The meteorite, designated NWA (North West Africa) 7034 and nicknamed “Black Beauty,” weighs about 320 grams and is loaded with Martian water. It is so uniquely different from other Martian meteorites that scientists say it is in a class of its own.
They believe Black Beauty, which contains 10 times more water than other Martian meteorites from unknown origins, formed during the beginning of the most recent geologic period on Mars, known as the Amazonian.
“The age of NWA 7034 is important because it is significantly older than most other Martian meteorites,” said Mitch Schulte, program scientist for the Mars Exploration Program at NASA headquarters in Washington. “We now have insight into a piece of Mars’ history at a critical time in its evolution.”
The NASA-funded team of scientists from various universities and institutions analyzed the mineral and chemical composition, age, and water content of the meteorite.
Black Beauty’s chemical composition includes organic carbon, which is similar to other Martian meteorites, known as SNC meteorites. However, other aspects of Black Beauty’s composition are very different.
“The texture of the NWA meteorite is not like any of the SNC meteorites,” said Andrew Steele, who led the carbon analysis at the Carnegie Institution’s Geophysical Laboratory. “This is an exciting measurement in Mars and planetary science. We now have more context than ever before to understanding where they may come from.”
Black Beauty, according to the research team, is made of cemented fragments of basalt, rock formed from rapidly-cooled lava. The fragments are primarily feldspar and pyroxene, most likely from volcanic activity.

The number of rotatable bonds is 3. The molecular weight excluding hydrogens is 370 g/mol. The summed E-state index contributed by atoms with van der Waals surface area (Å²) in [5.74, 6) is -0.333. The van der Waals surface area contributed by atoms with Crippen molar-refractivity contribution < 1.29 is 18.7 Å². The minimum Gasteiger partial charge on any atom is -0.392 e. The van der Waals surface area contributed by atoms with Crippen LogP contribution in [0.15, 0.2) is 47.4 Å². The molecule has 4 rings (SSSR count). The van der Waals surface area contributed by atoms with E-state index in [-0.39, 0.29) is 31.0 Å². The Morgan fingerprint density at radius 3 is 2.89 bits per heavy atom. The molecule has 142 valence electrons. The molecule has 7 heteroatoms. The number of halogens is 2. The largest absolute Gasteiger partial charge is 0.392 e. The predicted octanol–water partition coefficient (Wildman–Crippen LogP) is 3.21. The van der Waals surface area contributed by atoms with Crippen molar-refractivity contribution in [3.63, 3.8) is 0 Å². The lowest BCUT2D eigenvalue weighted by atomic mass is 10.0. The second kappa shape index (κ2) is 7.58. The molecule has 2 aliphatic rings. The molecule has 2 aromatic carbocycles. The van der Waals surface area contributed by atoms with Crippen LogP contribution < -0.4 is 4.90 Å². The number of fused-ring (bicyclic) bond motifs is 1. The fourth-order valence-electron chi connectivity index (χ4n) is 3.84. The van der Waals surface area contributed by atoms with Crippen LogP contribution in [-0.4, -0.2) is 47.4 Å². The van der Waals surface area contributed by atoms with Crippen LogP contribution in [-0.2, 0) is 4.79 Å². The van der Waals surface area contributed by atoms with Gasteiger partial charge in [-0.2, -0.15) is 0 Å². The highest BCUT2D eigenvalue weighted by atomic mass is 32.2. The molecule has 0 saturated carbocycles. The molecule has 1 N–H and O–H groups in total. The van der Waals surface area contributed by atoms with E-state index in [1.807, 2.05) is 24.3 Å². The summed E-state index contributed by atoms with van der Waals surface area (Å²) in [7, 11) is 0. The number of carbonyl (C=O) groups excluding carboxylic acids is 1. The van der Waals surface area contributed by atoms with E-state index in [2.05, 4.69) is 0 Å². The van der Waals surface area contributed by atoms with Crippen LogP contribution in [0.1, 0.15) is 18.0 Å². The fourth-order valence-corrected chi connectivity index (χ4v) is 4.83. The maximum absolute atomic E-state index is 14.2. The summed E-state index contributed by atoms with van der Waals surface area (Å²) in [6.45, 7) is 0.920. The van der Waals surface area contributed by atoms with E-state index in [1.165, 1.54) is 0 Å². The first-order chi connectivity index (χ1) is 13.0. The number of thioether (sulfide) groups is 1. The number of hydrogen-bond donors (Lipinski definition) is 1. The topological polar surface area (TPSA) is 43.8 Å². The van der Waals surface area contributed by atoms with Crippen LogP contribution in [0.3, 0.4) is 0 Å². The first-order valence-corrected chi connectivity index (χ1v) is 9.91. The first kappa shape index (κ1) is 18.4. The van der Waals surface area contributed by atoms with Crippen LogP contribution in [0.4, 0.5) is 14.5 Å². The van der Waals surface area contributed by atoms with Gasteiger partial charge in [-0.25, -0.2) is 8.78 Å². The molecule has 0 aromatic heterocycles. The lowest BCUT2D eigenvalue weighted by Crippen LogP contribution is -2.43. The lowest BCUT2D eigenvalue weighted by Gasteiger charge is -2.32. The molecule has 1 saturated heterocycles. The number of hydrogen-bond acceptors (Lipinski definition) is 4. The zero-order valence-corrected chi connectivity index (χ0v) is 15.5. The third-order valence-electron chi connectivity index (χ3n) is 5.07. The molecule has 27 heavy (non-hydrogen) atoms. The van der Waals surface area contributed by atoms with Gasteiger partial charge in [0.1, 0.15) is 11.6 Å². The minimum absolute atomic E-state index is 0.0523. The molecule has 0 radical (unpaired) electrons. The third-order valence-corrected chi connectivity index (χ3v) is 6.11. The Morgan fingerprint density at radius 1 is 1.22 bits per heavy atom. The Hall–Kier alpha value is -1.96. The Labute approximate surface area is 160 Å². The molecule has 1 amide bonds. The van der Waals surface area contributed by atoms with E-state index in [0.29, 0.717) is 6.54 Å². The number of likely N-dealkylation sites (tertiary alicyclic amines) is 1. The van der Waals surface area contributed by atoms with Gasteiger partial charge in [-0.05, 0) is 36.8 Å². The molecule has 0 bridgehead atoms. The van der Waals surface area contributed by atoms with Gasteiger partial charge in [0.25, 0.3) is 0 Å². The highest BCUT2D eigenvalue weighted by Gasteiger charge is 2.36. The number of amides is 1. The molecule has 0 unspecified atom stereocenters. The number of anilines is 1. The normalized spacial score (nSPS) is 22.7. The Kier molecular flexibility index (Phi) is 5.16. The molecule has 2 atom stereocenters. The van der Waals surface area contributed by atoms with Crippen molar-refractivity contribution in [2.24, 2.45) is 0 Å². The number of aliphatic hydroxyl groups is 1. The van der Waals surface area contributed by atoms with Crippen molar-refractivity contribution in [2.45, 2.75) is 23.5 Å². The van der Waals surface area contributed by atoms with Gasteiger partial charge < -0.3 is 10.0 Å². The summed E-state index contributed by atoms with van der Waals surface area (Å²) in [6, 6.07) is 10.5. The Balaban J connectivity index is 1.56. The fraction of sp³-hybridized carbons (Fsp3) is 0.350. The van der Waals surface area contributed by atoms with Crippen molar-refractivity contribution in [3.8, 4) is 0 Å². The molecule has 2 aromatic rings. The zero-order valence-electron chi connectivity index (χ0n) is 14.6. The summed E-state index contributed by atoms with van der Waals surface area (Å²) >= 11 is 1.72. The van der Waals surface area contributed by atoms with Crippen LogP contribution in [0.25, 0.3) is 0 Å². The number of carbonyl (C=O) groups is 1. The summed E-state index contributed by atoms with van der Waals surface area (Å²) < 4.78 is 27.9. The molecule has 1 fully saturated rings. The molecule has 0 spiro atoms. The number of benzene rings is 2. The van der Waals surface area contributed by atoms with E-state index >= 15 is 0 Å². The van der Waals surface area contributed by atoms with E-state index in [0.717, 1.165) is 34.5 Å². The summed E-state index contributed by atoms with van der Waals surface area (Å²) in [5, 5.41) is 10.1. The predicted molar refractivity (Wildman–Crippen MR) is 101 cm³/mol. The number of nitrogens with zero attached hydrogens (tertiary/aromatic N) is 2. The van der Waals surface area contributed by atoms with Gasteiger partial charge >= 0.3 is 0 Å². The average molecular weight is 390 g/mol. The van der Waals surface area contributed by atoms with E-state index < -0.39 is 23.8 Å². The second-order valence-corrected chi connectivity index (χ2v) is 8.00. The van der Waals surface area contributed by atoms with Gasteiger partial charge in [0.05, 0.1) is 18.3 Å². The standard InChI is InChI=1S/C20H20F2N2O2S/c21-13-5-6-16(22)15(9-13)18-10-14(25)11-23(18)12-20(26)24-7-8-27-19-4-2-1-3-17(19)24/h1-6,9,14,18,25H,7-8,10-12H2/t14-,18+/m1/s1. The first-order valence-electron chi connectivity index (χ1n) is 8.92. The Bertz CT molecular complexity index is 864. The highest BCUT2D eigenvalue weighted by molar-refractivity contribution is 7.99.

“This Martian meteorite has everything in its composition that you’d want in order to further our understanding of the Red Planet,” said Carl Agee, leader of the analysis team and director and curator at the University of New Mexico’s Institute of Meteoritics in Albuquerque. “This unique meteorite tells us what volcanism was like on Mars two billion years ago. It also gives us a glimpse of ancient surface and environmental conditions on Mars that no other meteorite has ever offered.”
Up until now, SNC meteorites have been the only meteorite samples from the Red Planet scientists have been able to study, however, their exact point of origin on Mars isn’t known. Scientists say recent data from NASA Mars lander and orbiter missions indicate the SNC meteorites are actually a mismatch with the Martian crust.
But Black Beauty does match up with surface rocks and outcrops studied by NASA’s Mars rovers, such as Curiosity, Opportunity and Spirit, as well as its orbiting satellites, like the Mars Odyssey Orbiter.
“The contents of this meteorite may challenge many long-held notions about Martian geology,” said John Grunsfeld, associate administrator for NASA’s Science Mission Directorate in Washington. “These findings also present an important reference frame for the Curiosity rover as it searches for reduced organics in the minerals exposed in the bedrock of Gale Crater.”